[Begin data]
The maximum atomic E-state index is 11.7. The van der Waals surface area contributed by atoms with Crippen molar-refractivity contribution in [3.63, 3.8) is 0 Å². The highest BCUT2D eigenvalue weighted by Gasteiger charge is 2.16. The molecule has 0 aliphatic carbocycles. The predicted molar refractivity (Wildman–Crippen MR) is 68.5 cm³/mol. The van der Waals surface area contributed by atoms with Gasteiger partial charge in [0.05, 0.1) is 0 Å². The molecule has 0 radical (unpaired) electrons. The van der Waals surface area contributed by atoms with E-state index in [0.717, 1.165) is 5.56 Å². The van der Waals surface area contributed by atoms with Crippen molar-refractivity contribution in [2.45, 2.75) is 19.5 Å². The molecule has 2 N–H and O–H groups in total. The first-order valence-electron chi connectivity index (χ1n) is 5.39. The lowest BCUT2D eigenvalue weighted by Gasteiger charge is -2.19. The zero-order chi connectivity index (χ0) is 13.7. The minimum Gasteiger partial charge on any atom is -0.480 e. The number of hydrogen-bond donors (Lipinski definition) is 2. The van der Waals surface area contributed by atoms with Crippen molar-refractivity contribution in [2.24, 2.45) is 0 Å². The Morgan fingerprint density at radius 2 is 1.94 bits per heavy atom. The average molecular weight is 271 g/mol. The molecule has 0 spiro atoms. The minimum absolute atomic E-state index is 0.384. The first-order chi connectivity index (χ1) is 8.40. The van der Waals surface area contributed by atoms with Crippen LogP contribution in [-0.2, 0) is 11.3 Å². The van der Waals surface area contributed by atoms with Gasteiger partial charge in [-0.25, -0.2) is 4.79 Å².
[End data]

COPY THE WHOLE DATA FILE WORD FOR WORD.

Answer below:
The maximum atomic E-state index is 11.7. The van der Waals surface area contributed by atoms with Crippen molar-refractivity contribution in [3.63, 3.8) is 0 Å². The highest BCUT2D eigenvalue weighted by Gasteiger charge is 2.16. The molecule has 0 aliphatic carbocycles. The predicted molar refractivity (Wildman–Crippen MR) is 68.5 cm³/mol. The van der Waals surface area contributed by atoms with Gasteiger partial charge in [0.05, 0.1) is 0 Å². The molecule has 0 radical (unpaired) electrons. The van der Waals surface area contributed by atoms with E-state index in [0.717, 1.165) is 5.56 Å². The van der Waals surface area contributed by atoms with Crippen molar-refractivity contribution in [2.45, 2.75) is 19.5 Å². The molecule has 2 N–H and O–H groups in total. The first-order valence-electron chi connectivity index (χ1n) is 5.39. The lowest BCUT2D eigenvalue weighted by Gasteiger charge is -2.19. The zero-order chi connectivity index (χ0) is 13.7. The minimum Gasteiger partial charge on any atom is -0.480 e. The number of hydrogen-bond donors (Lipinski definition) is 2. The van der Waals surface area contributed by atoms with Crippen molar-refractivity contribution in [2.24, 2.45) is 0 Å². The Morgan fingerprint density at radius 2 is 1.94 bits per heavy atom. The average molecular weight is 271 g/mol. The molecule has 0 spiro atoms. The minimum absolute atomic E-state index is 0.384. The first-order chi connectivity index (χ1) is 8.40. The van der Waals surface area contributed by atoms with Crippen LogP contribution in [-0.2, 0) is 11.3 Å². The van der Waals surface area contributed by atoms with Gasteiger partial charge in [-0.25, -0.2) is 4.79 Å².